- Anh-Thu leads and supports market development initiatives, innovations, and strategic partnerships for worker cooperative creation, scale and growth. She supports DAWI’s NYC work through the NYC Council-funded Worker Cooperative Business Development Initiative, providing consulting, education and technical assistance to emerging worker cooperatives and developers. She was named a 2022-23 Coro New York Immigrant Civic Leadership Fellow. She currently serves on the New York City Employment and Training Coalition (NYCETC)’s Workforce Policy Strategy Council and as a staff representative to the DAWI board. Anh-Thu’s work has encompassed international human rights, social enterprise, and sustainable fashion. She began her career with the UN Assistance to the Khmer Rouge Trials (UNAKRT), and has launched and consulted on several conscious beauty and fashion brands, including being on the founding team of MAKE Beauty. She studied Classics and Government at Georgetown University and received her JD from the University of Texas School of Law.
- Initiative Director The James Irvine Foundation
- Leslie Payne joined The James Irvine Foundation in 2016 as a Senior Program Officer and was named Initiative Director in July 2021. Leslie leads Irvine’s Better Careers initiative, which focuses on readiness for and access to middle wage jobs. Prior to Irvine, Leslie held a variety of roles in mission-driven organizations in the private and independent sectors, specializing in strategy, innovation, and partnerships. She serves on the board of Innovate Work Labs and Telescope. She has almost two decades of experience helping organizations learn, adapt, and grow to find effective ways of meeting complicated challenges. Leslie received her BA from the University of California, Berkeley and MBA from Georgetown University.
- Director of Research & Entrepreneurship Immigrants Rising
- Iliana G. Perez, Ph.D. is Immigrant Rising’s Director of Research & Entrepreneurship. She was born in Hidalgo, Mexico and immigrated alongside her mother, father and younger brother to the U.S. at the age of eight. Iliana grew up in the California Central Valley and navigated the educational system as an undocumented student for 18 years until she became a DACA recipient in 2013. Iliana holds a B.A. in Mathematics from Fresno State, a M.A. in Economics from Claremont Graduate University and recently completed a Ph.D. in Education Policy, Evaluation and Reform, also from Claremont Graduate University. Her research focuses on immigrant entrepreneurs, the occupational and educational attainment of immigrant students, the effects of deportation on the lives of young adults, and economics of immigration. Iliana has shared her story and presented her work to various audiences across the country via keynotes and research presentations at professional conferences, organizations and college campuses. Iliana looks forward to helping all immigrants, regardless of legal status, reach their highest potential through entrepreneurship opportunities.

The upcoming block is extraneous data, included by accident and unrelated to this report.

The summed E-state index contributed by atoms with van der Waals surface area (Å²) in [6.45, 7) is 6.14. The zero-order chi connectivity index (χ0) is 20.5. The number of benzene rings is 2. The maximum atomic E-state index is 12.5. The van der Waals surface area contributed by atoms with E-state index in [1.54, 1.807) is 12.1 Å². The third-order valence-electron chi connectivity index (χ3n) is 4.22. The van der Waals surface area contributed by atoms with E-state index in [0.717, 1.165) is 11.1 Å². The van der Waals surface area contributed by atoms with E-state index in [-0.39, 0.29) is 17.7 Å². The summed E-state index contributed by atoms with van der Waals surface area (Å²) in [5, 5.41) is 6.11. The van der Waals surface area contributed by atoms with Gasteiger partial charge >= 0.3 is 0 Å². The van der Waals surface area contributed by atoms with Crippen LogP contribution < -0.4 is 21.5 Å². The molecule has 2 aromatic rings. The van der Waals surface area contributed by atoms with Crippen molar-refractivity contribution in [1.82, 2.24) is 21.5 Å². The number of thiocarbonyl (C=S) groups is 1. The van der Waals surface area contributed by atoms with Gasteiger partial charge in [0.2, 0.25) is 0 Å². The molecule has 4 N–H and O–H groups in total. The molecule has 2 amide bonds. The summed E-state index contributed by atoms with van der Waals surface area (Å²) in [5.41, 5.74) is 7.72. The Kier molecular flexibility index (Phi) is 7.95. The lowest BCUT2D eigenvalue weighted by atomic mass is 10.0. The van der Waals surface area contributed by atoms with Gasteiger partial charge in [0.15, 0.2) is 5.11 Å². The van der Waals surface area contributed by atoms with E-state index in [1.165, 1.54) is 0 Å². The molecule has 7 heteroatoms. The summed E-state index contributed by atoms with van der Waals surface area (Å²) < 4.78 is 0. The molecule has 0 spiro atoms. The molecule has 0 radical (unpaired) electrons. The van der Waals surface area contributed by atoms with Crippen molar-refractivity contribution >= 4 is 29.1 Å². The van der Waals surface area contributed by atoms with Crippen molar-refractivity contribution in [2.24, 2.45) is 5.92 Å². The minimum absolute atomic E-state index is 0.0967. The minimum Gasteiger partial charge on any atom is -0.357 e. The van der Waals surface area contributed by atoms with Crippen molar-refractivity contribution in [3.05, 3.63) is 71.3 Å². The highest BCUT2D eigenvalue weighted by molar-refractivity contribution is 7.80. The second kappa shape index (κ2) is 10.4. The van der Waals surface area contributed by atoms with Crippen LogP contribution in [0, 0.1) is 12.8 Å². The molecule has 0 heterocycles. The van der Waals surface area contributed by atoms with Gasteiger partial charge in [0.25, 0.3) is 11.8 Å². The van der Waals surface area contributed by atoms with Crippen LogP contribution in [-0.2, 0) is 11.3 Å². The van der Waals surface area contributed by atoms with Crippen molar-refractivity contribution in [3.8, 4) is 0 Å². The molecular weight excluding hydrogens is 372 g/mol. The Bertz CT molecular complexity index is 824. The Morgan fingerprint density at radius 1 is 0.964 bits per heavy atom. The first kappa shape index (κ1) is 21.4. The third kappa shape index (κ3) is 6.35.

- Worker-Owner Radiate Bay Area Cooperative
- Tonatiuh Ramos is a Non-Profit Entrepreneur and a Web Developer and Designer with a background in Software Engineering. Tonatiuh is the ED of Dreamers in Tech and Member-Owner of Radiate Bay Area, a consulting co-op. As a Web Developer Consultant, Tonatiuh works with non-profit organizations and start-ups. Tonatiuh is a driven individual that brings leadership and analytical thinking to every initiative, project, team, and client he works with. As an advisor, Tonatiuh has supported non-profits find creative solutions and programs for the professional development of the undocumented community in the US. Tonatiuh’s mission is to propel the professional advancement of undocumented individuals through networking, collaboration, coaching, and entrepreneurship. As the Director of Dreamers in Tech, he is working to provide access to skill-building resources, networking, and helping undocumented individuals find their first career opportunities and professional growth in the tech industry.